ROME – As part of Pope Francis’s high-stakes summit on clerical sexual abuse this week at the Vatican, during Thursday’s opening session he released a list of 21 “points for reflection”— including a couple that didn’t necessarily sit well with abuse survivors, who say they fall short of the Catholic Church’s pledge of zero tolerance.

One of those points, which Francis said he got from suggestions made by bishops’ conferences ahead of the summit, dealt with releasing names of accused priests. Another concerned defrocking clergy guilty of abuse, and still another with listening structures so bishops can hear victims’ stories.

In comments following the opening session of Francis’s Feb. 21-24 summit on the protection of minors in the Church, abuse survivor and co-founder of the U.S. branch of the Ending Clergy Abuse advocacy group, Peter Isely, said the pope’s list contains “not-very-concrete points,” despite a statement from Francis earlier in the day that people want “concrete, effective” measures.

The suggestions are not a sign of progress, Isley said, because “they don’t go anywhere, they’re not moving the line anywhere.”

“There’s nothing different in here than there was yesterday. Where is it in these points that if you’re a bishop or a cardinal and you’ve covered up child sex crimes, that you’re going to be removed from the priesthood or that any action will be taken against you?” he said.

“That’s not in here at all, so that’s not accountability and that’s not zero tolerance,” he said.

Speaking of point 15 on Francis’s list, which suggests that the Church’s traditional principle of “proportionality of punishment with respect to the crime committed” should be observed and asked for “deliberation” on defrocking, Isely said the idea that some priests guilty of abusing children would not lose their clerical status is “unacceptable.”

In a news conference after Thursday’s morning session, Archbishop Charles Scicluna of Malta, a former Vatican prosecutor on clerical abuse cases and a leading figure in the protection of minors in the Church, said that dismissing abuser priests from the clerical state is not always a given, but in his view, should happen on a “case-by-case” basis.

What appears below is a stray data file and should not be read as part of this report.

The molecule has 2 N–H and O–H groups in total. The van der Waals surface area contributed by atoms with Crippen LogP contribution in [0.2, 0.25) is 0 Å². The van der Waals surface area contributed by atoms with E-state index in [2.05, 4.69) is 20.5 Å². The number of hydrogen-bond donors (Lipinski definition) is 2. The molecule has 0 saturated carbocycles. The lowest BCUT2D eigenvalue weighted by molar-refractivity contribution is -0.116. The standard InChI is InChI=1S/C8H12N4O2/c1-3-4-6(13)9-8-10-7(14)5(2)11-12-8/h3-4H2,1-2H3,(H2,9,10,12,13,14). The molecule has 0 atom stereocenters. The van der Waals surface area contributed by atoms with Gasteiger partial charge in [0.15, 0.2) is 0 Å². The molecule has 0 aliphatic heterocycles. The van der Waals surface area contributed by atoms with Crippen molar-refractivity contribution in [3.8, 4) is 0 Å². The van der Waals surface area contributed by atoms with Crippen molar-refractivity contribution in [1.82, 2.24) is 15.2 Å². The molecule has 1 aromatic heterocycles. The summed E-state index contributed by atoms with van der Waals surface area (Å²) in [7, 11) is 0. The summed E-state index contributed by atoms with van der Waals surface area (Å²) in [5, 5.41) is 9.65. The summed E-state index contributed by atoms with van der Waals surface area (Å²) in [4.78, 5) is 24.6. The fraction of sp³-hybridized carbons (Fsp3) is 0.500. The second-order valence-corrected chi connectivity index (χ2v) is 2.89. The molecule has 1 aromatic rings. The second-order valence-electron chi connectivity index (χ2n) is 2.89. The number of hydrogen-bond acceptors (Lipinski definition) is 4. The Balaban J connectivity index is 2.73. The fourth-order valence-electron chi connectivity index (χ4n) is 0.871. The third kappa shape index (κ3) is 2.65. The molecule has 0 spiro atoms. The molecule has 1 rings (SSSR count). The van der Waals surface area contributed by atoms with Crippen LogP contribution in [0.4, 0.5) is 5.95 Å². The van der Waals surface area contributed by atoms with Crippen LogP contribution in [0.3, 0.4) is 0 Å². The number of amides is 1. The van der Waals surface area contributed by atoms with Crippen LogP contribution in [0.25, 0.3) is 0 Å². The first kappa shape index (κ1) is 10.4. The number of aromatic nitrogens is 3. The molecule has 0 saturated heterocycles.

When a priest is found guilty, “then you talk about penalties, and removal from ministry is part of that,” he said, but added that when it comes to an 80-year-old cleric, the Church “may not want to dismiss him from clerical state.” Instead, the Church might prefer to put him in a retreat or retirement home where he would not be a danger to anyone, but he would also receive the care he needs.

Scicluna also cautioned against publishing the names of priests accused of abuse prematurely, before allegations are found to be credible.

“You need a credible allegation,” he said, “because there is also need for privacy” and the right of the accused to “a good name” until found guilty. But when a priest is found guilty, “the public should know, because it is helpful for prevention.”

“It is legitimate to declare that there are credible allegations, but to put the names out for any allegation is premature,” he said.

The comment reflects point 14 on Francis’s list, which states that the presumption of innocence in abuse cases ought to be applied in the ecclesial setting and called for the prevention of the publication of accusations “even by dioceses, before the preliminary investigation and a definitive condemnation.”

Isely urged the Vatican’s Congregation for the Doctrine of the Faith to release the some 4,000 names of priests credibly accused of clerical abuse, saying that to do so is a step toward transparency and zero-tolerance.

Noting how Scicluna during the news briefing had said Francis’s 21 points were a “roadmap” for future action, Isely said “the roadmap is in here: it’s a circle, it’s not going anywhere. You can’t set your GPS unless you’ve inputted zero tolerance, and that’s not what this is.”

Apart from Francis’s 21 points, other topics that came up on day one were the need for bishops to meet with victims, the need to accompany them and their families, the need for ongoing formation for priests and seminarians in child protection, as well as collaboration with civil authorities and judicial topics, with several recommendations being made for legal and procedural actions.

Speaking to the press, Archbishop Mark Coleridge of Brisbane, president of the Australian bishops’ conference, said he was especially affected by victim stories shared that morning.

“I’ve been listening to survivors for a very long time, but I was far more moved this morning than I expected to be,” he said, adding that they gave “a whole new power and dimension to the meeting and started things off on the right tone.”

Scicluna stressed the need for “a culture of disclosure” rather than a “culture of silence,” which, he said, in many cases has been the norm, and which he called “a very understandable but primitive and unacceptable defense mechanism.”

Bishops, he said, must have “the courage and humility to face misconduct when it happens and to face this right from the beginning,” stressing the need to collaborate with civil authorities.

As far as dioceses themselves, “it’s very important that local protocols are revised as a result of this meeting,” he said, adding that the pope’s 21 points are key.

German Jesuit Father Hans Zollner, a member of the Pontifical Commission for the Protection of Minors and a member of the summit’s organizing committee, cautioned against setting expectations too high, saying “many people expect concrete outcomes” from the summit.

“That will take some time, but there are things that hopefully will be delivered. This is something (Pope Francis) has charged us with,” he said, adding that no matter what happens, there will be “a call to common action.”